Recently there has been a growing interest in fairness-aware recommender systems including fairness in providing consistent performance across different users or groups of users. A recommender system could be considered unfair if the recommendations do not fairly represent the tastes of a certain group of users while other groups receive recommendations that are consistent with their preferences. In this paper, we use a metric called miscalibration for measuring how a recommendation algorithm is responsive to users' true preferences and we consider how various algorithms may result in different degrees of miscalibration for different users. In particular, we conjecture that popularity bias which is a well-known phenomenon in recommendation is one important factor leading to miscalibration in recommendation. Our experimental results using two real-world datasets show that there is a connection between how different user groups are affected by algorithmic popularity bias and their level of interest in popular items. Moreover, we show that the more a group is affected by the algorithmic popularity bias, the more their recommendations are miscalibrated.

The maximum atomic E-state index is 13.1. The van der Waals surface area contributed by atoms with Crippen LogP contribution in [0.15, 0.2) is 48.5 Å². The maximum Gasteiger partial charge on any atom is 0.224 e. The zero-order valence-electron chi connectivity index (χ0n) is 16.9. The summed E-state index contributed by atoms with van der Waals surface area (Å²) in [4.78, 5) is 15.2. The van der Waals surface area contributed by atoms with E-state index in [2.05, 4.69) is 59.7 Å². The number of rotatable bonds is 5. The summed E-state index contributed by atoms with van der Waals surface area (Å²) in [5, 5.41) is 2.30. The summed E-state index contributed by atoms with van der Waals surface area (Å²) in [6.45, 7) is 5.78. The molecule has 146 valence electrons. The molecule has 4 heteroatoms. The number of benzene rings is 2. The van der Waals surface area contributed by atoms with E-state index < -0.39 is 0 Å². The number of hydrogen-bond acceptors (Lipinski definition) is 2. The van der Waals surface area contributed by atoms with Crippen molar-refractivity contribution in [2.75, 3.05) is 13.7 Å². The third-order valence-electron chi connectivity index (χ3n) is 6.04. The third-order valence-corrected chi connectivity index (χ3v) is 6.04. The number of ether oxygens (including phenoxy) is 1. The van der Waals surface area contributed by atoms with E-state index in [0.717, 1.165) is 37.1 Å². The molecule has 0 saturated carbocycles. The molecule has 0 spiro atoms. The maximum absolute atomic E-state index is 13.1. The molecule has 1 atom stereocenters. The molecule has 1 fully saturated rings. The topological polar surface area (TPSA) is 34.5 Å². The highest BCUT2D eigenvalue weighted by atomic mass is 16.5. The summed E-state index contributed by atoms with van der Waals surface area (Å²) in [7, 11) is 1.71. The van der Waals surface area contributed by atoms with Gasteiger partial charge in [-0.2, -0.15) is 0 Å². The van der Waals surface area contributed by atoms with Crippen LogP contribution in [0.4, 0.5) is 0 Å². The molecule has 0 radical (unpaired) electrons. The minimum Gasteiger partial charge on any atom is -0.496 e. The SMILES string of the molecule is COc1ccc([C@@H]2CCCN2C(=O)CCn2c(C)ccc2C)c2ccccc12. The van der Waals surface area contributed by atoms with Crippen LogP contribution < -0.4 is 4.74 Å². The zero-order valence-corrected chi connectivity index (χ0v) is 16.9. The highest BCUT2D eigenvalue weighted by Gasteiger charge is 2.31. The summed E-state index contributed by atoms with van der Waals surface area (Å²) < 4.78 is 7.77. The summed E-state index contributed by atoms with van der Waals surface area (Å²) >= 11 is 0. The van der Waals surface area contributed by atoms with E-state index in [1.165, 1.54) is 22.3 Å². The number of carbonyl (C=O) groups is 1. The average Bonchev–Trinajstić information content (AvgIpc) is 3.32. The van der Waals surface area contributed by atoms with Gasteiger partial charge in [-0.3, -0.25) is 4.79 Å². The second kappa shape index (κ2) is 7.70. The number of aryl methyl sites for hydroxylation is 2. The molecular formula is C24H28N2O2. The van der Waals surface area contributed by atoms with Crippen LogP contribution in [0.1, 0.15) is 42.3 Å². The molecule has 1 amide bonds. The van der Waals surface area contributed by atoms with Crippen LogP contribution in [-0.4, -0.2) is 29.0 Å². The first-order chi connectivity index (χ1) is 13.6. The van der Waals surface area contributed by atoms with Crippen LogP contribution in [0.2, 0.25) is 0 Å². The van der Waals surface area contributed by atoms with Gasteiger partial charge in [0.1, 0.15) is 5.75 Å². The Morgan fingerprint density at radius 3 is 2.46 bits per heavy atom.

|Title of host publication||RecSys 2020 - 14th ACM Conference on Recommender Systems|
|Number of pages||6|
|Publication status||Published - 2020|
- Algorithmic bias
- Popularity bias amplification
- Recommender systems